Differences in density between habitat types were examined using a Mann–Whitney U-test. Differences in body size distribution were examined via a Kolmogorov–Smirnov test, after pooling the six sites in each habitat. For individuals found as pairs, size similarity between partners was examined using Pearson correlation.

Results

Sex identification and sexual difference in size

Among the 32 pairs, 31 pairs were heterosexual and 1 pair was male–male (Table 1). Developed ovaries (tertiary yolk stage and mature oocytes) were found in April (3 of 5 females) and July (4 of 12 females) whereas oocytes were immature (peri-nucleolus stage or oil-droplet stage) for all individuals in August (2 females), September (2 females) and February (10 females). Heterosexual pairs were found in both reproductive (April and July) and non-reproductive (August, September and February) periods (Table 1). Of the heterosexual pairs, the FL of females was larger than that of males in 19 pairs (Table 1). Overall, FL of females was significantly greater than that of males (Wilcoxon signed-ranks test, p < 0.05; n = 31). The average size difference between males and females of the same pair was 3.3 mm FL (±9.6 standard deviation: SD; n = 31). There was a significant positive relationship between male FL and female FL for heterosexual pairs (Pearson correlation, r = 0.850, p < 0.01) (Fig. 3).

The relationship between male fork length (FL) and female FL for heterosexual pair individuals of Siganus unimaculatus.

Figure 3: The relationship between male fork length (FL) and female FL for heterosexual pair individuals of Siganus unimaculatus.

The dotted line represents the case for male FL is equal to female FL.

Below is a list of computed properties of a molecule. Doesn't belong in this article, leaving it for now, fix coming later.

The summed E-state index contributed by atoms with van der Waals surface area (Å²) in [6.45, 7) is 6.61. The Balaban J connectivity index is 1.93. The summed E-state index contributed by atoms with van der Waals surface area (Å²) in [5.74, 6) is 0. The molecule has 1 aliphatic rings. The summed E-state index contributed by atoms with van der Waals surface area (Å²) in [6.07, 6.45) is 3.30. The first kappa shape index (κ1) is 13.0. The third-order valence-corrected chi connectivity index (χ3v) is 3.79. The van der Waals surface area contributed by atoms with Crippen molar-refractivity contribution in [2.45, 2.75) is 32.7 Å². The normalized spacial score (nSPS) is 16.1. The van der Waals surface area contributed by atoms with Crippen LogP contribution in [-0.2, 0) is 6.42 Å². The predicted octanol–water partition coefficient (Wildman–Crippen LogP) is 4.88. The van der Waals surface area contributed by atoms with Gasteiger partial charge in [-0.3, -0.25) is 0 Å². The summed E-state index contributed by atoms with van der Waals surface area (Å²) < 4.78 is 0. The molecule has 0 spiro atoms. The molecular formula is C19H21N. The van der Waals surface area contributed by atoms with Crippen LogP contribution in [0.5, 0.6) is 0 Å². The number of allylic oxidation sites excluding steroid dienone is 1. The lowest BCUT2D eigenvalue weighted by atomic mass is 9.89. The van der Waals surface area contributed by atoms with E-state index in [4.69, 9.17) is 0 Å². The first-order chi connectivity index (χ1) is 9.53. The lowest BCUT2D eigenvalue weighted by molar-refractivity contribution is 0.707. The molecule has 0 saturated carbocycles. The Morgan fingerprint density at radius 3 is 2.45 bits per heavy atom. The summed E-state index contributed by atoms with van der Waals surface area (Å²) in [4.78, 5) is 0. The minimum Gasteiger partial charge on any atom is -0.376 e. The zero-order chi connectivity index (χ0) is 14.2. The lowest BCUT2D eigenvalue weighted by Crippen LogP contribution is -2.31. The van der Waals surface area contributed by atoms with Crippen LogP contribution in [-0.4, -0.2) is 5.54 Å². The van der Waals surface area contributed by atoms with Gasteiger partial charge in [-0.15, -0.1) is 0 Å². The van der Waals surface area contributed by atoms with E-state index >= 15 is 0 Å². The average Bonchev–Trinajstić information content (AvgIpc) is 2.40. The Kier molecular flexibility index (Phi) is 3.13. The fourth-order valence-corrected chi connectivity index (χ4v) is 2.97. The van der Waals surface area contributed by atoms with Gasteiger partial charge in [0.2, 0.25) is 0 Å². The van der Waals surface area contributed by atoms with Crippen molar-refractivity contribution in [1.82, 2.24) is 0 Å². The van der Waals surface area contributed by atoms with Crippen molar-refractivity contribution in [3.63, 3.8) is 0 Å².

Table 1:
Size, gonadosomatic index (GSI) and ovarian development stage in relation to sampling date for 32 pairs of Siganus unimaculatus.
Ovarian developmental stages are abbreviated. Stages marked with an asterisk (∗) are regarded as “actively reproducing.”
FL (mm)
Sampling date Pair no. Male Female Female GSI Ovary developmental stage FL difference (mm) (male–female)
April 2013 1 165.5 178.5 2.86 TYS* −13.0
2 174.5 188.0 3.59 TYS* −13.5
3 179.5 179.5 3.03 TYS* 0.0
4 176.0 152.5 0.74 ODS 23.5
5 148.5 147.5 0.91 PNS 1.0
July 2013 6 165.0 166.0 29.58 MA* −1.0
7 153.5 157.5 0.56 PNS −4.0
8 178.0 166.0 15.96 MA* 12.0
9 154.5 154.5 0.54 PNS 0.0
10 143.0 157.5 0.49 PNS −14.5
11 135.5 152.5 0.97 PYS* −17.0
12 146.5 155.0 1.06 PNS −8.5
13 144.5 159.5 1.83 TYS* −15.0
14 135.0 149.0 0.86 PNS −14.0
15 151.0 160.0 1.13 PNS −9.0
16 123.0 128.5 0.45 PNS −5.5
17 146.5 152.0 0.52 ODS −5.5
August 2013 18 160.5 166.5 0.78 PNS −6.0
19 178.5 163.0 0.55 ODS 15.5
September 2013 20 192.0 204.5 0.69 PNS −12.5
21 202.5 207.5 0.69 PNS −5.0
February 2014 22 156.0 151.0 0.50 PNS 5.0
23 135.5 151.5 0.43 PNS −16.0
24 131.0 139.5 0.38 PNS −8.5
25 166.0 158.0 0.64 PNS 8.0
26 149.0 148.0 0.57 PNS 1.0